When will you move long-term value from ambition to action?

By Mike Sills

Consumer Products & Retail Assurance Leader | Global

Dynamic leader. Motivated to measure and communicate long term value creation. Focused on protecting companies’ financial reputations. Passion for sports. Proud dad of three.

6 minute read 9 May 2020
Related topics Long-Term Value Trust Growth

In this transformative age, the only market certainty is change. Organizations that embrace disruption and meet it with purpose are the ones that innovate, evolve and thrive. They’re the ones that add value over time – for themselves and all their stakeholders.

Responsible business leaders are not just articulating ambitions, they’re defining actions that will translate into results across stakeholder groups. Here we discuss four of them:


  1. Build trust
  2. Define, measure and communicate value
  3. Add value through data and technology
  4. Balance stakeholder interests

The time to act is now. 

A culture of trust


of finance leaders say investors want more insight into corporate culture.

(Chapter breaker)

Ambition #1

Build trust

Action: Companies just starting out on the long-term value journey should examine their own values, purpose and corporate culture as the basis for trust.

Without trust, you can’t create value. So it’s vital to actively tackle the low levels of trust currently prevailing. In today’s climate, it’s not enough to publish audited financial statements and keep clear of tax scandals. Companies need to express and communicate their value beyond the balance sheet. And they need to tell a consistent and authentic story driven by purpose across channels and stakeholder groups.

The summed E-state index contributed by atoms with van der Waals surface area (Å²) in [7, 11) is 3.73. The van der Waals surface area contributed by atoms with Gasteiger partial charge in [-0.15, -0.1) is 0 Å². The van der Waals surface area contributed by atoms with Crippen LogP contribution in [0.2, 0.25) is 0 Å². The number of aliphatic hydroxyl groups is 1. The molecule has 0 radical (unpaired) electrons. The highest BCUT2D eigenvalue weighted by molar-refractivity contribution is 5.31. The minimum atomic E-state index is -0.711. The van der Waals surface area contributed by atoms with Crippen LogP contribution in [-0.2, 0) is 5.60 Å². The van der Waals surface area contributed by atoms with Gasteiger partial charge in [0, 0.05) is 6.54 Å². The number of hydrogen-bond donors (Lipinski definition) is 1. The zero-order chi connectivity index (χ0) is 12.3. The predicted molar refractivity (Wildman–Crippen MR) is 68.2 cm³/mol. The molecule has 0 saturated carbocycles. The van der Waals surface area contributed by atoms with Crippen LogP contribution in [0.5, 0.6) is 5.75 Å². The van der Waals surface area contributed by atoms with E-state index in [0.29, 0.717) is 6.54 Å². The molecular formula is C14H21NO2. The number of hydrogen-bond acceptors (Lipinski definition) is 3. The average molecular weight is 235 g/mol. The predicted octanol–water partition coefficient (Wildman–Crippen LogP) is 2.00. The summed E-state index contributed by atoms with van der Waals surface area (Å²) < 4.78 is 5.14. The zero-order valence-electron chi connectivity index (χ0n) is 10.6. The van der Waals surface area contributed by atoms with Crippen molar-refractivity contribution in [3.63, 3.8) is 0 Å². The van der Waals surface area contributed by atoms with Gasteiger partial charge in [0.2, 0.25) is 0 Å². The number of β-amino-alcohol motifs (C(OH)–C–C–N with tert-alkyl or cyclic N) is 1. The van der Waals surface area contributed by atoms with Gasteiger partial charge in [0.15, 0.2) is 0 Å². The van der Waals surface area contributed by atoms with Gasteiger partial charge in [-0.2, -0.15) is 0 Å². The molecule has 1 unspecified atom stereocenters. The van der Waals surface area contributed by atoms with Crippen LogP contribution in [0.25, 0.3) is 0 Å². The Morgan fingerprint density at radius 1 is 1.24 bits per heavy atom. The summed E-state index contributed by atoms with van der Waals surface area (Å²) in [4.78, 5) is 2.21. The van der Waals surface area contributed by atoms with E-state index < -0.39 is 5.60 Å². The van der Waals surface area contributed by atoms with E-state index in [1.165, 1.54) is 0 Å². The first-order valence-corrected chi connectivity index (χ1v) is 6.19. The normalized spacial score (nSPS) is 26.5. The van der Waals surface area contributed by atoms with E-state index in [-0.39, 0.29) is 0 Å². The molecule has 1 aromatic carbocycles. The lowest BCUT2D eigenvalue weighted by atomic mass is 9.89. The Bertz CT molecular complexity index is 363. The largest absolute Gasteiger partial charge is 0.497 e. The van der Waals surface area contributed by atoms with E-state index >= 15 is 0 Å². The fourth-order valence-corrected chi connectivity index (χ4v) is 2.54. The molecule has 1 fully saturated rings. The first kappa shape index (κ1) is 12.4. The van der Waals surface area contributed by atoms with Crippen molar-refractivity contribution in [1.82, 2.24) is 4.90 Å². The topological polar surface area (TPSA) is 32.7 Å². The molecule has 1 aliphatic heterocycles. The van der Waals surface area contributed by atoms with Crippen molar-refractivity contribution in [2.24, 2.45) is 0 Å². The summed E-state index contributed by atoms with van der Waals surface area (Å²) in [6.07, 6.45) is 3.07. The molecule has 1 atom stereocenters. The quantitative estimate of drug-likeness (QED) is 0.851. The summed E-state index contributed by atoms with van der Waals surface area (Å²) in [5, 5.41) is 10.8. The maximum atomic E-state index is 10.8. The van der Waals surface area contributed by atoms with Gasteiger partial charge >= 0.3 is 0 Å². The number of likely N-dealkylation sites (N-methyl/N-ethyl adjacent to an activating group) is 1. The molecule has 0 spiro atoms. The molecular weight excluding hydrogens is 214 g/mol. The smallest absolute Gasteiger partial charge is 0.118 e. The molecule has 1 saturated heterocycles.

Focusing first on trust within the organization contributes to a solid basis from which to inspire confidence among other stakeholder groups. Investors are already looking for companies that cultivate a culture based on openness, authenticity and accountability. They know it’s good for business. For example, a culture that rewards long-term value creation can tap into the natural desire of millennials and Gen Z workers to seek purpose in their work. These employees actively embrace responsibility to make their contribution to a better world. Likewise, modern work policies that recognize changing needs and priorities strengthen loyalty and trust. And with trust comes the confidence to make bolder strategic moves.

At the same time, it’s important to remember that building trust is a process. As companies transition to a long-term strategy, they still need to remain viable and profitable in the short term. Otherwise they risk alienating investors and jeopardizing jobs. 



Sustainable Development Goals offer inspiration for organizations seeking to contribute long-term value.

(Chapter breaker)

Ambition #2

Define, measure and communicate value

Action: If organizations want to achieve sustainable long-term growth, while remaining accountable to all stakeholders, they need to measure and report the what, how and why – not just financial results.